Greater Seattle: A City in Transformation or a Liberal Façade?

JAVIER+PLASCENCIA+%E2%80%A2%C2%A0THE+SPECTATOR
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Greater Seattle: A City in Transformation or a Liberal Façade?

JAVIER PLASCENCIA • THE SPECTATOR

JAVIER PLASCENCIA • THE SPECTATOR

JAVIER PLASCENCIA • THE SPECTATOR

JAVIER PLASCENCIA • THE SPECTATOR

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Seattle is a city that broadcasts its ability to be diverse, geographically unique, and welcoming. It is this liberal façade that has led to the revamping and revitalization of some of Seattle’s historic neighborhoods.

“Seattle is kind of interesting in the sense that there’s a perfect correlation between being working class and poor and being working class and of color,” Mathieu Dubeau, a University of Washington and Seattle University political science professor, said.

Central District is located in between Seattle and the Tukwila area and has always had larger populations of people of color, but the increasing costs of residential housing and single- family households have displaced many of Seattle’s working class, in favor of affluent white tech workers.

The displacement of these communities has been evident since the 50s and 60s but has become increasingly apparent and detrimental to minoritized groups.

“You had white majorities fleeing to the suburbs and now they’re fleeing back,” Dubeau said.


JAVIER PLASCENCIA • THE SPECTATOR
JAVIER PLASCENCIA • THE SPECTATOR

Seattle Academy of Arts and Sciences, located on the corner of 12th and Madison, has played a big factor in Capitol Hill’s continuous growth in recent years.


Large, wealthy corporations like Amazon are putting more pressure on marginalized communities. These communities find themselves competing with the capital that their wealthy counterparts can offer and the large amounts of wealth that they can generate. Even if these members of marginalized communities decide to sell their houses, there’s no affordable housing going north or west. It isn’t until South Seattle that affordable housing increases, but so does crime and conflict.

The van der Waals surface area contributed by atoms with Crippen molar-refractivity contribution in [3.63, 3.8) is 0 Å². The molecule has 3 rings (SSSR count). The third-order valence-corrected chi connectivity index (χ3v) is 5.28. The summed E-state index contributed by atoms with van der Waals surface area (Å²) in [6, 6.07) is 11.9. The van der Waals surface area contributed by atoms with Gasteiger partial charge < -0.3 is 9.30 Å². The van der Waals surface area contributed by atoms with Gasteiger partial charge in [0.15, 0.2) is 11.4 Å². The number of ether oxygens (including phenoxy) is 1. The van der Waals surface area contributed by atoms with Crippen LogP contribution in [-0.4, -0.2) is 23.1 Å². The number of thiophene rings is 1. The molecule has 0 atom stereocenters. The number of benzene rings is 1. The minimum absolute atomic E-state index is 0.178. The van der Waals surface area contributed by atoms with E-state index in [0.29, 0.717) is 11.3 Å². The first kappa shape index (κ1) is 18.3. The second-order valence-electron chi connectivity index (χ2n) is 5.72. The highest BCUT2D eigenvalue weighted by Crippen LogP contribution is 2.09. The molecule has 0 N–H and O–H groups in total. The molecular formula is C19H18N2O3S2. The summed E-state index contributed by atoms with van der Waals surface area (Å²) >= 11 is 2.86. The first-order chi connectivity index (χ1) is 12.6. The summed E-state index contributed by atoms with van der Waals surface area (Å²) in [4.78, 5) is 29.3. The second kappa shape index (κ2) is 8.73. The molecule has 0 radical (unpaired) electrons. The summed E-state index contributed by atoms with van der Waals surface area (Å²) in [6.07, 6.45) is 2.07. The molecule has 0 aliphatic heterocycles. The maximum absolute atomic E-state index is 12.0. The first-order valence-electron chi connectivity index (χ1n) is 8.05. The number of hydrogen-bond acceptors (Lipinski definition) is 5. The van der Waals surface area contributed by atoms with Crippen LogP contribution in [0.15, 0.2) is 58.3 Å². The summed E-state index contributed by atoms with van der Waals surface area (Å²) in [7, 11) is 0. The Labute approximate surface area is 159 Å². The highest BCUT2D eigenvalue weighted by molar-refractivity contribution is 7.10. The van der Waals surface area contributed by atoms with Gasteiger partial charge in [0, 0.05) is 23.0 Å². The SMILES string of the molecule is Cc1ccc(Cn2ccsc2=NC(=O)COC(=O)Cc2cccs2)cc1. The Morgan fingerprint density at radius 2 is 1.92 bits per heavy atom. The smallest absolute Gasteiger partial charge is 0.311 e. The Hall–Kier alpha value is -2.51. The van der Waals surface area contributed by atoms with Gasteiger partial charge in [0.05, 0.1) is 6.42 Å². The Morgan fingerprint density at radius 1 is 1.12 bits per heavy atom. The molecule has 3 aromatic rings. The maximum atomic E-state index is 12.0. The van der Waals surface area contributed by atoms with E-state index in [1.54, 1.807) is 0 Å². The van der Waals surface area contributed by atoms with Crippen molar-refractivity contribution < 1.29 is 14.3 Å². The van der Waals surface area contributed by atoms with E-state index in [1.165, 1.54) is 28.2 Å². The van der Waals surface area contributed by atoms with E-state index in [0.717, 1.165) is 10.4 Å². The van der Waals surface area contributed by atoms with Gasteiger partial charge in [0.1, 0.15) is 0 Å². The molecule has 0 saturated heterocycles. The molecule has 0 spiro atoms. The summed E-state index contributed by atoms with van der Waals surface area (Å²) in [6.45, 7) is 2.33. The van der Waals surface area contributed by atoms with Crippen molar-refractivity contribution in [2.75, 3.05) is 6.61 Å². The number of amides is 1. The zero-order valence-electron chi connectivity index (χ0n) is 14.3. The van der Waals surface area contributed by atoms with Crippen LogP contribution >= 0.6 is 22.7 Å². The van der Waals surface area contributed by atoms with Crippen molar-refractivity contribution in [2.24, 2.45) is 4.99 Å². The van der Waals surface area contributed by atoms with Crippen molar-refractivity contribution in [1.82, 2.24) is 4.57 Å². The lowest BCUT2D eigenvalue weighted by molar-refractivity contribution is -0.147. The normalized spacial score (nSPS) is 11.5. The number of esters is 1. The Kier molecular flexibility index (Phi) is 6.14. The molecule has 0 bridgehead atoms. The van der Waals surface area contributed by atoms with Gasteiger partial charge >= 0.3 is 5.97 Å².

“Changing the minimum wage isn’t doing much to change livability and quality of life,” Dubeau said.

Seattle also faces issues involving an increasingly prevalent homelessness crisis. Local resident Latosha Correll said the Central District and Capitol Hill areas have changed dramatically over the past 20 years. She first chose to live in the city, as she wanted to be able to walk to Pike Place Market and ditch her car completely.

“I was blessed enough to do that when we didn’t have the issues we have now,” she said.

Her first apartment not only came with a parking spot, but it cost $600 a month—about one third of her paycheck at the time.

“We just need to get to a place where we can pay a third of our paycheck,” Correll said.

This is not an unreasonable expectation—it would give people plenty of money for the rest of life’s expenses. Correll highlighted just how much the neighborhood has changed economically. The housing prices have increased over sixty percent, a large enough bump to encourage people to start moving away.

“Most of the people I know moved outside the Capitol Hill and Central District areas, most of the people have moved to West Seattle, Beacon Hill, and South Park,” Correll said.

The displacement in affordable housing has vastly changed the city’s culture as well. As little as six years ago, a diverse mix of artists, college students, more LGBTQ people lived in these neighborhoods. Now, it’s morphed into a younger and tech-driven city.

The ways in which people are living has also been largely affected. More and more Seattle residents are investigating communal and alternative living options. Large houses that renters cut up into eight or so rooms are the next best living option to meet a limited budget requirement.

The displacement of these communities further brings health issues, with economic wealth and well-being being the most affected. The links between poverty and poor health show that lack of resources can lead to less treatment for serious illnesses. As well as a lack of attention to mental health services in more marginalized communities.

“When you live in the city, and you’re LGBTQ for example, there are lots of spaces and places that people use to build community and feel safe,” Correll said. “When people get displaced because of gentrification, people move outside of that area and it’s easier to become more isolated and depressed.”

Seattle has faced a surge of gentrification and displacement for years. The biggest problems that stem from this are not solely from affluent corporations and institutions, but a lack of activism from many older, wealthier Seattle residents. Institutions like Seattle University are putting more focus in employing student volunteers for community engagement. Programs located at the Spruce Street Inn and local Boys & Girls Clubs assist vulnerable citizens with mental health issues and marginalized youth of color.

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